Rainsford Chan’s story is one of finding himself. He must determine his identity and meaning as a person, a man, and an American. Of these three, only the second one (that is, his identity as a man) presents few problems; remarkably, he experiences less of this struggle than a reader might lend plausibility. He is athletic and likes girls, cars, war films, hamburgers, and milkshakes; hence, there is rather an absence of problems.
His struggle to find himself as a person revolves mostly around the fact that his parents are dead. This works in the novel not as a Freudian formula; rather, it serves as a way for the novelist to emphasize that Rainsford’s background and heritage—even his parentage—are dead. His realizations are never quite made from an existential context, and yet he does discover and define meaning from within the self.
It is the problem of his identity as an American that is of most concern to the novelist and reader. Slowly, Rainsford learns that he is and always has been American, that the problems surrounding him because of his biological ethnicity are not only irrelevant but nonexistent. Wong emphasizes this most especially in the “speculative flashback” technique he uses in telling the stories of Rainsford’s parents, father, grandfather, and great-grandfather. All of their experiences as Chinese stand in direct, perhaps even stark, contrast to those of the young narrator. Rainsford’s problems are never their problems; indeed, it often seems that Rainsford’s struggle, though valid, meaningful, and beautifully rendered, is something of a luxury, a self-indulgence. This fact does not undercut the severity or the importance of his struggle; rather, it emphasizes the totality of his loss of Chinese identity and role as a mainstream American.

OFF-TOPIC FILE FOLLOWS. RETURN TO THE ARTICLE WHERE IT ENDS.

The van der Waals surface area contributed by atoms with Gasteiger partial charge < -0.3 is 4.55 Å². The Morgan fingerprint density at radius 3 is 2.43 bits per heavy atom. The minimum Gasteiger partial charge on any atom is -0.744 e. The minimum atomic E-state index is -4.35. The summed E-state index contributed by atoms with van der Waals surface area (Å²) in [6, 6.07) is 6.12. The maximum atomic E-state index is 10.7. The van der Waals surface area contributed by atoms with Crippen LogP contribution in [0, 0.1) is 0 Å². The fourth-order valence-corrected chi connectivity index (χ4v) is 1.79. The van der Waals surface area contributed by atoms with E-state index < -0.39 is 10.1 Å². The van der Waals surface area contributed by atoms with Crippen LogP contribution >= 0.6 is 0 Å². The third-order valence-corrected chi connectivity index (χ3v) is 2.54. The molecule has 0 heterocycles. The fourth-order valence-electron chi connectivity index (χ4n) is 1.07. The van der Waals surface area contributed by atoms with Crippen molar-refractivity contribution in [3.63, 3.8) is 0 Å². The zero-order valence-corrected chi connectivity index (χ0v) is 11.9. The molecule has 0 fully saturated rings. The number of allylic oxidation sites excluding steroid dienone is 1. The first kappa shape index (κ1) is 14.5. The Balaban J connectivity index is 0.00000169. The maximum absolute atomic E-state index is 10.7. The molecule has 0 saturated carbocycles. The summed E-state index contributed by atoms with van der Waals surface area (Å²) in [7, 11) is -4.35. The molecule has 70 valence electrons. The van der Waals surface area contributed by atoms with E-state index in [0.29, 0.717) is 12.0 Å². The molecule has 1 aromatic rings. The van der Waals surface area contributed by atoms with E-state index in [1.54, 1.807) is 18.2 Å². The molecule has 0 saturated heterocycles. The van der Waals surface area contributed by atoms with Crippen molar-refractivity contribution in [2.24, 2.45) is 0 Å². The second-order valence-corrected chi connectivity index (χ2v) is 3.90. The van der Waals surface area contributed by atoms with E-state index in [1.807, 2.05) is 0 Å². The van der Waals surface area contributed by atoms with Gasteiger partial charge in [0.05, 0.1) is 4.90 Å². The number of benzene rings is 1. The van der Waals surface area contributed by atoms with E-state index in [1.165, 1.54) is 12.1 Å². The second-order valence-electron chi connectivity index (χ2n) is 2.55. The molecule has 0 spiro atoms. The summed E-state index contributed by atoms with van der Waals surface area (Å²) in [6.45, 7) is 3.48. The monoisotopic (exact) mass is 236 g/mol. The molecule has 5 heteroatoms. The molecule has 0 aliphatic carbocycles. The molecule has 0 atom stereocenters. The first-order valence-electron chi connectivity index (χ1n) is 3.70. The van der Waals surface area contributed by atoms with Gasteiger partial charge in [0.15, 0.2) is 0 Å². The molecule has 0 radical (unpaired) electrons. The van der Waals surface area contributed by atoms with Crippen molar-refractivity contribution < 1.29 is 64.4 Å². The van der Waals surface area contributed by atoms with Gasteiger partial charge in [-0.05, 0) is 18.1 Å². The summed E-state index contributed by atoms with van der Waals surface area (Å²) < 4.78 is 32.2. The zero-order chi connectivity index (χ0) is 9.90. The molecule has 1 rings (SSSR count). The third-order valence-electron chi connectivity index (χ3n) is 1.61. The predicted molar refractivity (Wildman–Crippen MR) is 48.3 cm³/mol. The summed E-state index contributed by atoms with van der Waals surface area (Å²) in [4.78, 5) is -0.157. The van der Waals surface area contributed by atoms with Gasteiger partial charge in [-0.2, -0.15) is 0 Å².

Wong uses several epic conventions in his work. The trip that Rainsford takes with his family from Berkeley to New York and back, as well as the few years in Guam, are reminiscent of the journey made by Odysseus. Too, his call to his forefathers to help him find meaning in life has more in common with prayer to the Muses than it does with traditional Asian worship or reverence for ancestors. Moreover, his car becomes something of a weapon in his internal war. These connections are never overt, but such occurrences make young Rainsford’s existence and experiences somewhat akin to those of Odysseus.